Kazmir’s extensive contacts led to several non-salaried government appointments. In 2001, three years after his consent agreement with consumer affairs, outgoing Gov. Christie Whitman made him chairman of the New Jersey Lottery Commission. Bush appointed Kazmir to the U.S. Medicare Coverage Advisory Committee in 2003. And in 2011, Christie put Kazmir on the board of the state Health Care Facilities Financing Authority.
Evidence of Kazmir’s status as a political insider lines the walls of his modest office in Leonia. There are mementos and numerous photographs of him with politicians, including seven with Christie, one with Christie’s wife, and many with Bush. There are also a dozen framed personal notes from the former president, including one from 2009, wishing Kazmir a happy birthday.
Political insiders say Kazmir has often thrown open his million-dollar Closter home for parties to support Jewish causes and for political fundraisers, including a $500-a-head fundraising lunch for Christie in 2009.
“I think, like many people, he wants to be part of the process,” said state Sen. Joseph Kyrillos, R-Monmouth, whose 2012 campaign for the U.S. Senate Kazmir supported. “I think he was grateful to the country that has absorbed him and has allowed him to succeed.”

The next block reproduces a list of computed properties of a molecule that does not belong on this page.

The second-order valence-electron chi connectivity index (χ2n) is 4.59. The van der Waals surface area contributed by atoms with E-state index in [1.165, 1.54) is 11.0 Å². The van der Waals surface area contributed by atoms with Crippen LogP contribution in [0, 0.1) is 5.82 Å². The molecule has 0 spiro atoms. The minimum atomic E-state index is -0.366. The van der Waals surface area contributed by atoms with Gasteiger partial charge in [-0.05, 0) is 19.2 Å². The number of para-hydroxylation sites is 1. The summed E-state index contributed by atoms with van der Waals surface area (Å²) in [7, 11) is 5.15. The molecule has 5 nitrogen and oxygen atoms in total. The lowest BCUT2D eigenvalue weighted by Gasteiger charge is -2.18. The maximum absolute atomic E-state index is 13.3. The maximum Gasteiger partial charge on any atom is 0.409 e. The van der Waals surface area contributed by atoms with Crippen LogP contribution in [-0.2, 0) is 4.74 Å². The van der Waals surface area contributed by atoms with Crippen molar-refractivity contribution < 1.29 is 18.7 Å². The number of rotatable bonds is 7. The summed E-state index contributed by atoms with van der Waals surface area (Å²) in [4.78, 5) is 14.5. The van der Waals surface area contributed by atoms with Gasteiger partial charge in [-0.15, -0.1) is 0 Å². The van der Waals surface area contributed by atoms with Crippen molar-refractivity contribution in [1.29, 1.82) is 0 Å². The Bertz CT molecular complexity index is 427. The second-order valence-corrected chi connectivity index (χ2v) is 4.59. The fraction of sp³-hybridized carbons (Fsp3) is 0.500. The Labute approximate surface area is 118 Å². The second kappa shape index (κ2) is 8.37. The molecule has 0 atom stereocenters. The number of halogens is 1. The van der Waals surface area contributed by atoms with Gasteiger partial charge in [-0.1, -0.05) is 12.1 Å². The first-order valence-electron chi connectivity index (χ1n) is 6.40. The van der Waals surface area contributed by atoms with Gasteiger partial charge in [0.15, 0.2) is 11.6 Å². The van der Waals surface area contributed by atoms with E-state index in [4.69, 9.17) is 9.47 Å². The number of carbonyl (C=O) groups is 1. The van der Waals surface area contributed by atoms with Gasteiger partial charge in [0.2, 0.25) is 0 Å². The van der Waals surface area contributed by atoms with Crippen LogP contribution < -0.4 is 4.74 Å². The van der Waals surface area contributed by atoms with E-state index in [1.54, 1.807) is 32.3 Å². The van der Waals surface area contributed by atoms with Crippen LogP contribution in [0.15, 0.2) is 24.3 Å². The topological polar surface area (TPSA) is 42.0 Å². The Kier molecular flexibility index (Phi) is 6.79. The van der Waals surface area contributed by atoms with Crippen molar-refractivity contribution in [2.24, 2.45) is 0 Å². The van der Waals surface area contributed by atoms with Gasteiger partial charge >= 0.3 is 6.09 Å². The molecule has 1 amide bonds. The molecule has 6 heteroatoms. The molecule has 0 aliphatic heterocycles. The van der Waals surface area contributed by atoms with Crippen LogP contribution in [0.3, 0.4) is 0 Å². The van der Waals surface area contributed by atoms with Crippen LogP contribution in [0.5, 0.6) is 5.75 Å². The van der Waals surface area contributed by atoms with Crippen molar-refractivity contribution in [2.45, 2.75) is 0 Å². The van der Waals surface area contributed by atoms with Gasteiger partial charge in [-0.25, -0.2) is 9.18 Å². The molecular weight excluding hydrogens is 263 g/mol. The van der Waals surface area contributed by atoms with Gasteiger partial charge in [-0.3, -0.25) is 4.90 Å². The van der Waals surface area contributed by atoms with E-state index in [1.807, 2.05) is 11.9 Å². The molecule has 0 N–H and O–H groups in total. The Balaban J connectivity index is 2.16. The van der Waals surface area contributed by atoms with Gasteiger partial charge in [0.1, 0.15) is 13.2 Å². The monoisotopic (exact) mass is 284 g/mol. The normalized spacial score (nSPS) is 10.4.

Kazmir said he came up with the idea for a school in Pakistan after the 9/11 terrorist attacks highlighted the anger of radical Muslims toward the U.S. He created the American International School System, now known as the Premier American School, with a former FBI agent who worked on terrorism cases. The school aims to teach Muslim children “equality, individualism and competitiveness,” according to an article Kazmir wrote for the Huffington Post website.
Set on an 11-acre campus in densely populated Lahore, the school has a swimming pool, an amphitheater and a high-tech auditorium — a long way from the poverty that mires much of the country.